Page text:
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Sen. Winder knows what's best, just ask him

Marty Trillhaase
February 13, 2013
Lewiston Tribune

Nowhere among these 50 states will you find a place more enthralled with states' rights than Idaho.

And nowhere will you find a more ardent champion of that view than Sen. Chuck Winder, R-Boise.

It was Winder who two years ago joined 23 of his Senate colleagues and 50 members of the House in standing in open defiance of the federal government's authority to implement Obamacare nationwide.

Never mind that constitutional scholar David Adler warned the doctrine of nullification was a flimsy one that taken to its logical conclusion would end in anarchy.

Never mind that assistant Chief Deputy Attorney General Brian Kane told lawmakers that by embracing nullification, they'd be violating their oath of office to support the Constitution of the United States.

And never mind that liberty-loving Gov. C.L. (Butch) Otter was compelled to veto their measure.

Then last year, Winder took up the crusade against the U.S. Supreme Court's Roe vs. Wade decision. In Idaho, if Winder had his way, a woman would first submit to a vaginal ultrasound before exercising her constitutional right to an abortion.

When it comes to standing up for Idaho's rights, Winder is at the ready.

But when it comes to another state's rights, Winder is a chameleon.

Take Washington, for instance.

Last fall, the people voted to legalize possession of small amounts of marijuana - and put the state in charge of cultivating, processing and selling it.

The voters of Colorado passed much the same concept, but Washington is moving more quickly toward implementation.

Never in a million years would Idaho take such a step, but Washington and Colorado weren't imposing their will on the Gem State.

Neither were they engaging in nullification.

For instance, national drug laws remain in effect and Washington is not defying them. Instead, the state is saying it will not arrest or prosecute anyone for simple possession. The feds are free to expend their limited law enforcement, prosecutorial and judicial resources rounding up potheads if they so choose.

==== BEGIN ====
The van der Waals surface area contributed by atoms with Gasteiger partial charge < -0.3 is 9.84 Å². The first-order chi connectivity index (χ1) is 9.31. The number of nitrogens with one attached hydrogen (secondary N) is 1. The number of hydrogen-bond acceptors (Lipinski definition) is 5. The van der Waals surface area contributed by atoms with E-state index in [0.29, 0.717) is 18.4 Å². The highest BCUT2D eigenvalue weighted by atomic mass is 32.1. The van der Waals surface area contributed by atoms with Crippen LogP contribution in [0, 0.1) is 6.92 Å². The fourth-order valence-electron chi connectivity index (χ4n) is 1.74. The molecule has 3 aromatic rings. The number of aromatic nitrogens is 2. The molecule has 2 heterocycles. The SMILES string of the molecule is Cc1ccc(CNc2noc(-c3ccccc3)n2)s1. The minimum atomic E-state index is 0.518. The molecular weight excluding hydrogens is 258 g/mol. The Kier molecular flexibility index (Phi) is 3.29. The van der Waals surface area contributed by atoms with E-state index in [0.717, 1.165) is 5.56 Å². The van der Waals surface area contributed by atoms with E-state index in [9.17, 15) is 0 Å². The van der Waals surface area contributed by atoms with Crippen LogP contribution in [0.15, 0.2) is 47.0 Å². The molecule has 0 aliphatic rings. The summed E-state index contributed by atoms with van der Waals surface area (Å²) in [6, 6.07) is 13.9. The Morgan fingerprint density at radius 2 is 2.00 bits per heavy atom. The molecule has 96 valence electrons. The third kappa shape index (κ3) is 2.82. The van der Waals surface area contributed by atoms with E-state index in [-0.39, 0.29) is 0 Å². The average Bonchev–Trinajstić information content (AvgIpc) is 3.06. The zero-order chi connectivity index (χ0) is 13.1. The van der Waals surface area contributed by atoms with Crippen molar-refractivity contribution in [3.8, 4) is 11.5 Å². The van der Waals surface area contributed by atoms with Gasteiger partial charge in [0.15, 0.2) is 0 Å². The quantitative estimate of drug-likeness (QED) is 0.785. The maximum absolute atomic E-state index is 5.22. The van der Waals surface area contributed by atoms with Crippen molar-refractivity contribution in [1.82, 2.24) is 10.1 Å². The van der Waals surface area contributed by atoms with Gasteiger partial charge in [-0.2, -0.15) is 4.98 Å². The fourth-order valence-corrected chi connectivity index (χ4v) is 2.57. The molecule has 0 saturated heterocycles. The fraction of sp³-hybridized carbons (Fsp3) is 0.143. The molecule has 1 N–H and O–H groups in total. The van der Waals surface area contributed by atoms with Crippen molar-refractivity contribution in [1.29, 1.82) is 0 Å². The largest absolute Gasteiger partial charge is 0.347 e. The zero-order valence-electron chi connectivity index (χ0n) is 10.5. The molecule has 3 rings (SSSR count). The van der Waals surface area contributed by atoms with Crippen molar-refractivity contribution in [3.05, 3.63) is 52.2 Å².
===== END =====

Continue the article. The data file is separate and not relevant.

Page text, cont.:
On the larger question of legalizing production and sale, the state is not challenging federal supremacy. There's not much question the federal government could stop state-sanctioned pot production and sale.

Instead, Washington is seeking an accommodation from the U.S. Department of Justice. Or at a minimum, the state hopes to prod a change in federal marijuana laws.

Winder finds all of this troubling, however.

So last week, he lobbied the Senate State Affairs Committee to sic Uncle Sam on the Evergreen and Centennial states.

His colleagues agreed to consider a resolution urging President Barack Obama, the Department of Justice and Congress to "ensure that federal drug-free policy is upheld in all the states."

Asking the feds to make certain Washington's newly legal pot doesn't find its way across the border into Idaho isn't good enough. Pot is illegal under federal law. Federal law is supreme to state law. Winder wants the law of the land enforced.

In other words, Winder - and presumably his fellow nullifiers in the Legislature - believe they know what's best for the Idahoans who elected them.

They also believe they know what's best for the voters of Colorado and Washington who didn't.

In polite circles, that's known as cherry picking.

In places where English is spoken plainly, it's called hypocrisy.

Originally posted at

The editorial posted here is provided by permission of its original publisher and does not necessarily reflect the views of Idaho Public Television.

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